Between 1949 and 1950, the CIO expelled 11 Communist-Party-led unions, more than 10 percent of its total membership. By 1954, 59 unions barred communists from holding union office, and 40 unions prohibited communists from being union members. Operation Dixie was abandoned.
Having purged the unions of radical socialists and deepened divisions among workers, the capitalist class could drive up productivity, make the US the strongest economy in the world, and secure global domination.
The US labor movement and the Left have not yet recovered from this defeat.
American workers today have seen the unions turned into their opposite, from representatives of the workers to an independent power that imposes its discipline over the workers.
Ripping the socialist backbone out of the unions transformed them from fighting organizations controlled by workers into service organizations controlled by bureaucrats. As a result, unions became ‘cross-class’ formations containing two social classes:
Most union members are working-class. However, they do not control their unions. They are controlled by a middle-class layer of union bureaucrats who collaborate with employers to set the terms of worker exploitation.
Union bureaucrats who cozy up to their class enemies cannot also defend workers’ rights. Instead, they strive to ‘balance’ workers’ needs and employers’ needs. This is a losing strategy; what benefits the employer hurts the worker and vice versa.
As bureaucrats gained more control, unions become less militant, less concerned with fighting oppression, and more concerned with keeping the employer in business. This shifted the balance in favor of the capitalist class, and unions began to lose what they had gained in past labor battles.
Partners with the State
Without the awareness or consent of their members, top executives in the AFL-CIO have worked with the US State to overthrow democratically-elected governments, prop up anti-union dictators, and support right-wing unions against progressive governments.
In 2000, then Secretary of State Madeleine Albright addressed the Advisory Committee on Labor Diplomacy,
When you undertook your lives as labor leaders…becoming a part of the US Government may have not have been something that you intended…but I do think it has been a very important partnership. I think that is the best way to describe it.
Union power betrayed
Despite being heavily bureaucratized, unions remain the most effective way for workers to improve their lives. That is why most Americans approve of labor unions, and nearly half would join one if they could.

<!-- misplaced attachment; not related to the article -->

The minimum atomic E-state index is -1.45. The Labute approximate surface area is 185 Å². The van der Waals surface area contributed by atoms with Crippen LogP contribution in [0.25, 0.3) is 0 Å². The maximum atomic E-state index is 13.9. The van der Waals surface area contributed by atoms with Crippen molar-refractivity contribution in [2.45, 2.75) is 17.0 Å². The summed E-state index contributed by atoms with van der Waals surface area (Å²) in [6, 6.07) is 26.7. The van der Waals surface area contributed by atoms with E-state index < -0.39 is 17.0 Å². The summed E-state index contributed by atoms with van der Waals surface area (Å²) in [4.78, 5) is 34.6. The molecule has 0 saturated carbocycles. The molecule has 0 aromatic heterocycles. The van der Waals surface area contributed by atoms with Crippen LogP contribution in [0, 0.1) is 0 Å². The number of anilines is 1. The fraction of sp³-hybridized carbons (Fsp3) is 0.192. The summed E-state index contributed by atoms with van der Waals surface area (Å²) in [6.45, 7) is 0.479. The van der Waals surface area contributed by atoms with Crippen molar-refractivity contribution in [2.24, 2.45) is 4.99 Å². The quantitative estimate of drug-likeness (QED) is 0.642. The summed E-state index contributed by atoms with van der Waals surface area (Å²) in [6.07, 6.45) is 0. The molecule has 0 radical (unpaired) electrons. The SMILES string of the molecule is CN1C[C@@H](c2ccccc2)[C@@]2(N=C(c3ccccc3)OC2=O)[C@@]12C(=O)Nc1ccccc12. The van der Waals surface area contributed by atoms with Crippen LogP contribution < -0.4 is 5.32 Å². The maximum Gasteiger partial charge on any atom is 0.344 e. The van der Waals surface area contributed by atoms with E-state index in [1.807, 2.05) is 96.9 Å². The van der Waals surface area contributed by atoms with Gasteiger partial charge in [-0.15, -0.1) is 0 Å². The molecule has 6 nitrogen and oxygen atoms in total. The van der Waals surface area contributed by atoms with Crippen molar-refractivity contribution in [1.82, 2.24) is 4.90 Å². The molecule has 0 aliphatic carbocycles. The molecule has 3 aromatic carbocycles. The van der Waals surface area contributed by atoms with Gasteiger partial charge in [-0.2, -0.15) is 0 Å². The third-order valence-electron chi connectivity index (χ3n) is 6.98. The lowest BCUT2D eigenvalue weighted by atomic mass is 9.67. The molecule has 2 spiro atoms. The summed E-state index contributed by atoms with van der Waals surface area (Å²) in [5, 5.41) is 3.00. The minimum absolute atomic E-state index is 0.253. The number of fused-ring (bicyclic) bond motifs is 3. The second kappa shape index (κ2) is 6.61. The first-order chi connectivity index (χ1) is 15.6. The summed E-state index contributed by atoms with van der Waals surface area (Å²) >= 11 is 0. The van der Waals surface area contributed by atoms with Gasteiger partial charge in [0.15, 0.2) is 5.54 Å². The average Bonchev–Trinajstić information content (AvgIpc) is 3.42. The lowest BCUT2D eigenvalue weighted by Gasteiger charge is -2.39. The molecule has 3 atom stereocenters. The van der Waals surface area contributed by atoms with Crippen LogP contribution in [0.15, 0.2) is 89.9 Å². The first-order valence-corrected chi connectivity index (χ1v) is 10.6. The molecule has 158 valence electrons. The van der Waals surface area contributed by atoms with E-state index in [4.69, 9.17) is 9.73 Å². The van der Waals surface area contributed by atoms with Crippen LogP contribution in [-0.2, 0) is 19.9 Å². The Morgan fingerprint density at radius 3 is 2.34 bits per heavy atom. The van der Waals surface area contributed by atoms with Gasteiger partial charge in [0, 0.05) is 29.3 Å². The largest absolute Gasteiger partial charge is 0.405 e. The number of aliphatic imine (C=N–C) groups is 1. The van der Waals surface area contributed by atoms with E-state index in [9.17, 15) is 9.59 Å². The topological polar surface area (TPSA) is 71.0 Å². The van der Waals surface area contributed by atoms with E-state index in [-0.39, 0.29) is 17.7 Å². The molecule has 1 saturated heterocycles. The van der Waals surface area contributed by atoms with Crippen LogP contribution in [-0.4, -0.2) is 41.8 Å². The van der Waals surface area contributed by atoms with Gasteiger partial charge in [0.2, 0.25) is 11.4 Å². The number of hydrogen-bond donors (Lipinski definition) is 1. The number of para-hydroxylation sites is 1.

Compared with non-union workers, the average union worker in the US enjoys 28 percent higher wages and more benefits. Oppressed groups benefit most. The wage gap between union women and men is much smaller than it is for non-union workers.
When private-sector unionization was at its peak in the mid-1950s, low-skill workers and African Americans made up a disproportionately high share of the unionized workforce. This means that, to the extent the ‘union premium’ redistributes wealth between workers, this redistribution was progressive when unions were most prevalent.
Organized workers have power. However, union bureaucrats fear displays of class power that could escape their control. They prefer to use the threat of a strike as a negotiating tool. To avoid strikes, union officials will sign contracts that workers have rejected. When a strike cannot be avoided, officials will let workers ‘blow off steam,’ then pull them back to work prematurely.
Class collaboration explains the tepid response of union bureaucrats to COVID-19. They did not mobilize the labor movement to demand protection for essential workers or to ensure financial support and medical care for all affected workers. Instead, the presidents of four major unions: the American Federation of Teachers, the Communications Workers of America, the Service Employees International Union, and the International Brotherhood of Teamsters issued this joint statement,
We look forward to sitting down with the nation’s business leaders, as well as the leaders of governments, universities, hospitals and school systems, to hammer out agreements that will restore profits and economic growth as we emerge from this crisis, and protect as many jobs as possible as we battle it.
Once could make a case for class collaboration if employers and government cared about workers. They do not, as demonstrated by their criminal failure to protect workers during the pandemic.
There is huge resistance to acknowledging a class divide inside the labor movement. Conflict between worker-activists and union bureaucrats is not seen as a class struggle between workers and managers. It is simply assumed that the wrong people are in charge or have the wrong ideas.
Unfortunately, the problem is much deeper, being rooted in the system of bureaucratic management and the practice of class collaboration that pushed struggles against oppression out the door and ushered in the police.